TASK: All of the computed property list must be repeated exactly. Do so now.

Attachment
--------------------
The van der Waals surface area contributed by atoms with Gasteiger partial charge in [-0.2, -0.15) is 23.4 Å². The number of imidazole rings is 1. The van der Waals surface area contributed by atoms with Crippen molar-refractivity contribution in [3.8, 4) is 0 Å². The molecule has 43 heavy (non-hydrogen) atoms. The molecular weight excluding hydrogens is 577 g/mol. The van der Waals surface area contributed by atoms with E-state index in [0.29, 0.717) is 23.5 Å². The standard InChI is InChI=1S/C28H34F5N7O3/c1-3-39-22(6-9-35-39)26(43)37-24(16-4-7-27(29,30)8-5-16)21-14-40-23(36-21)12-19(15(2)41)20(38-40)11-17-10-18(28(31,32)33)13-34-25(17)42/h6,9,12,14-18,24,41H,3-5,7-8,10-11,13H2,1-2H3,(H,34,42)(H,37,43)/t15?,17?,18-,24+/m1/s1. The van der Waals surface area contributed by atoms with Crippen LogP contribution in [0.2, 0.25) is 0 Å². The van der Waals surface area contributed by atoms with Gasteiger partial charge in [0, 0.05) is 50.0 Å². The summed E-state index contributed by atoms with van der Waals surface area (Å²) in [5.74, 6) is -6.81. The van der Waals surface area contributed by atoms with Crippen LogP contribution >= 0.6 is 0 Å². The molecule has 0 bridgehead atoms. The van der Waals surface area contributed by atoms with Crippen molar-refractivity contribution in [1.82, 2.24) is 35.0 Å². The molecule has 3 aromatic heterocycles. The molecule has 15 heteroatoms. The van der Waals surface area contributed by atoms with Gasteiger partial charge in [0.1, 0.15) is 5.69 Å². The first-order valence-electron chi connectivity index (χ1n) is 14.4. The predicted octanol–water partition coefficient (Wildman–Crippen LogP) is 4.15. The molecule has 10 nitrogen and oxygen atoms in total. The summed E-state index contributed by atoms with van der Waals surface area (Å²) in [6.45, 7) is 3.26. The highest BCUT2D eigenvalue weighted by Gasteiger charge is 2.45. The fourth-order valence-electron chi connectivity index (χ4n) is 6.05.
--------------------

The van der Waals surface area contributed by atoms with Gasteiger partial charge in [-0.2, -0.15) is 23.4 Å². The number of imidazole rings is 1. The van der Waals surface area contributed by atoms with Crippen molar-refractivity contribution in [3.8, 4) is 0 Å². The molecule has 43 heavy (non-hydrogen) atoms. The molecular weight excluding hydrogens is 577 g/mol. The van der Waals surface area contributed by atoms with E-state index in [0.29, 0.717) is 23.5 Å². The standard InChI is InChI=1S/C28H34F5N7O3/c1-3-39-22(6-9-35-39)26(43)37-24(16-4-7-27(29,30)8-5-16)21-14-40-23(36-21)12-19(15(2)41)20(38-40)11-17-10-18(28(31,32)33)13-34-25(17)42/h6,9,12,14-18,24,41H,3-5,7-8,10-11,13H2,1-2H3,(H,34,42)(H,37,43)/t15?,17?,18-,24+/m1/s1. The van der Waals surface area contributed by atoms with Crippen LogP contribution in [0.2, 0.25) is 0 Å². The van der Waals surface area contributed by atoms with Gasteiger partial charge in [0, 0.05) is 50.0 Å². The summed E-state index contributed by atoms with van der Waals surface area (Å²) in [5.74, 6) is -6.81. The van der Waals surface area contributed by atoms with Crippen LogP contribution >= 0.6 is 0 Å². The molecule has 0 bridgehead atoms. The van der Waals surface area contributed by atoms with Crippen molar-refractivity contribution in [1.82, 2.24) is 35.0 Å². The molecule has 3 aromatic heterocycles. The molecule has 15 heteroatoms. The van der Waals surface area contributed by atoms with Gasteiger partial charge in [0.1, 0.15) is 5.69 Å². The first-order valence-electron chi connectivity index (χ1n) is 14.4. The predicted octanol–water partition coefficient (Wildman–Crippen LogP) is 4.15. The molecule has 10 nitrogen and oxygen atoms in total. The summed E-state index contributed by atoms with van der Waals surface area (Å²) in [6.45, 7) is 3.26. The highest BCUT2D eigenvalue weighted by Gasteiger charge is 2.45. The fourth-order valence-electron chi connectivity index (χ4n) is 6.05.